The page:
The UK's biggest seagrass restoration project

We are leading the UK's biggest seagrass restoration project

We are leading the UK's biggest seagrass restoration project

The Challenge

As the world is facing a climate emergency enhancing long term carbon storage has never been more important.

Seagrass, which grows in large, lush underwater meadows, could be part of the solution with its ability to capture carbon from the atmosphere (up to 35 times faster than tropical rainforests).

However, after centuries of industrialisation and overexploitation many areas have been left barren. Once degraded, these former seagrass environments become a source rather than a sink for carbon.

The method

Dr Richard Unsworth and researchers in the College of Science are developing methods that restore seagrass meadows at scale.

Working with a range of organisations including Project Seagrass, Sky Ocean Rescue and WWF, and collaborating with local communities and UK Government, the team are undertaking a large seagrass restoration project in the UK have starting with the planting of 2 hectare meadows.

The 2 hectares of seagrass are only the start. By building on progress made by scientists in the US, Richard and his team, along with their partners, are working on upscaling seagrass restoration methods - including enhancing automation and using sequencing to analyse and understand the microbial associations of seagrass.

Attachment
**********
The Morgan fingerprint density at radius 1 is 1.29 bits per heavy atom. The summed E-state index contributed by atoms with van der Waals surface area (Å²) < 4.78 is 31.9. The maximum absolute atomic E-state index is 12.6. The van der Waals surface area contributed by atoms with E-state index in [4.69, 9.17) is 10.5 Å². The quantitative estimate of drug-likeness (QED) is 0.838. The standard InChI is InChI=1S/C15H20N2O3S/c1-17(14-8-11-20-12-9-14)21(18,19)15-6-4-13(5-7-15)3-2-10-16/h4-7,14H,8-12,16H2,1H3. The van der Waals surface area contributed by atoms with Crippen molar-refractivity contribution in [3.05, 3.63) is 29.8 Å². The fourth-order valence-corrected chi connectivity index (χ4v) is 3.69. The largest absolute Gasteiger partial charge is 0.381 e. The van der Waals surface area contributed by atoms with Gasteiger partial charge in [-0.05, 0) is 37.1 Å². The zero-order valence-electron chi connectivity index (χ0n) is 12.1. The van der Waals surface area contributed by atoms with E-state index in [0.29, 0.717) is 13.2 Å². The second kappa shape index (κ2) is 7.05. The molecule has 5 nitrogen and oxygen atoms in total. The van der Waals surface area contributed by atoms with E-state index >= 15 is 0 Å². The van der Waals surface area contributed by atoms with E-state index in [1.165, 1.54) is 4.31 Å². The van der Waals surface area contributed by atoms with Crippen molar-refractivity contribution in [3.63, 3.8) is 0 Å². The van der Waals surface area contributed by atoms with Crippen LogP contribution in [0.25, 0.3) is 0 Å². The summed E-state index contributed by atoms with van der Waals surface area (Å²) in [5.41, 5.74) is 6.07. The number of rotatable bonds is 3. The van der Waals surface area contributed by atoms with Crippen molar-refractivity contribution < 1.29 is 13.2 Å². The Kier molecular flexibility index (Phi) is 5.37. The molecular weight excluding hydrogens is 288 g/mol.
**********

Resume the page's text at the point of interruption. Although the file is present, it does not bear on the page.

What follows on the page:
The impact

  • The restoration and preservation of Seagrass forms part of the ocean’s role in halting climate change, protecting our coastlines from flooding and creating critical fishery habitats for more sustainable coastal livelihoods.
  • In collaboration with partners at Project Seagrass, Cardiff University and the Convention for Migratory Species (CMS), Swansea University wants to educate people about the importance of Seagrass meadows and develop strategies for their conservation.
  • Such work includes the development of new tools for valuation of seagrass ecosystem services in a new project spanning 5 countries across the Indo-Pacific region and the creation of a global citizen science programme.


United Nations Sustainable Development Goals

Swansea University Research Themes